From an email from Marlene Martin of CEDP:

Terribly sad news….

I just learned a few moments ago that Martina Correia, the courageous sister of Troy Davis died today. As many of you know she was fighting breast cancer and had become very ill and weak in the last few months.

For all of you that were lucky enough to meet Martina, they met someone with incredible conviction and determination.

In one of my last conversations with Martina she told me someone in France had emailed her to say they were sorry that despite all of their efforts and protests for Troy, they had failed.  Martina said, “I want people to know that we didn’t fail. As long as we keep hammering away at this thing, as long as we refuse to give up, we haven’t failed. We’ll be doing what Troy would have wanted us to do. Our efforts made an impact and we’ll continue to make an impact.”

That is always how she was. She refused to be defeated.  She always looked to the positive, she always looked to ways we could mobilize to win.

I feel so proud and honored to have fought alongside Martina and Troy’s family.
And I know many, many of you feel the same way.

This news came to me in a phone call from Mark Clements, someone who spent 28 years wrongfully incarcerated in IL, he said, “We will miss her, she was a warrior in this fight. To the best of our ability we must continue this fight she started for Troy and for others.”

Her life was consumed by the fight to win justice for her brother and to raise the banner for abolition of the death penalty.
She was an inspiration to us all.

Now it will be up to us all to fight on in her memory and in Troys memory — and to not give up.

As we learn more details on services and arrangements, we will post them on the list serve and on our website.

Campaign to End the Death Penalty

She stood by her brother, who maintained his innocence in the death of off-duty Savannah police officer Mark Allen MacPhail in 1989. MacPhail was moonlighting on a security detail when he was shot three times.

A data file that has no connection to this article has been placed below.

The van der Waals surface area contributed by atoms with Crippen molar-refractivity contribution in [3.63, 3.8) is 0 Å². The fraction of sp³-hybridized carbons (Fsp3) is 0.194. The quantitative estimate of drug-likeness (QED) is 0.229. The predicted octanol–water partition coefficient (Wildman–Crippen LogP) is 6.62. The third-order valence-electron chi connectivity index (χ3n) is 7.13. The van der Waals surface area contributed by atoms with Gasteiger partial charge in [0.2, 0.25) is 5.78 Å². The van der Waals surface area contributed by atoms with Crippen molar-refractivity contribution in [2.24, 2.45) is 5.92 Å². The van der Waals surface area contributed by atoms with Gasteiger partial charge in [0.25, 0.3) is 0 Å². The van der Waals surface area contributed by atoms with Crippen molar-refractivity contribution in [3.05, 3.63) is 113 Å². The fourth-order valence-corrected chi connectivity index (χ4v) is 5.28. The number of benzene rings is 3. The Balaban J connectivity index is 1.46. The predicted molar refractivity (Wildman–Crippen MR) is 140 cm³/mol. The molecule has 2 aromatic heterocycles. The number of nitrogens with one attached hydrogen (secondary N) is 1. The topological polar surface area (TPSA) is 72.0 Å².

After Davis’ trial, a number of key witnesses recanted their testimony. Davis’ case was known around the world and fueled the debate over eyewitness testimony.
Correia fought to clear her brother’s name.
“She was the No. 1 messenger and was the one that really inspired people to get involved and work for him,” Laura Moye, who heads Amnesty International’s campaign to abolish the death penalty, told the Associated Press. “She is the person who really sparked the global campaign for Troy Davis.”
Media witnesses reported that Davis, 42, addressed the MacPhail family from the gurney before his Sept. 21 execution and again proclaimed his innocence. He also asked his friends and supporters to keep searching for the truth.
After the execution, his sister told the AP, “We’re going to keep moving forward. That’s what my brother would have wanted us to do, not be angry and wallow and those kinds of things.”
Correia is survived by her 17-year-old son, Antone De’Juan Davis Correia; brother Lester Davis; and sisters Kimberly and Ebony Davis, the Savannah Morning News said.
This year, the Davis family also lost their mother, Virginia Davis, who died in April, the Associated Press reported.
Share →

Leave a Reply

%d bloggers like this: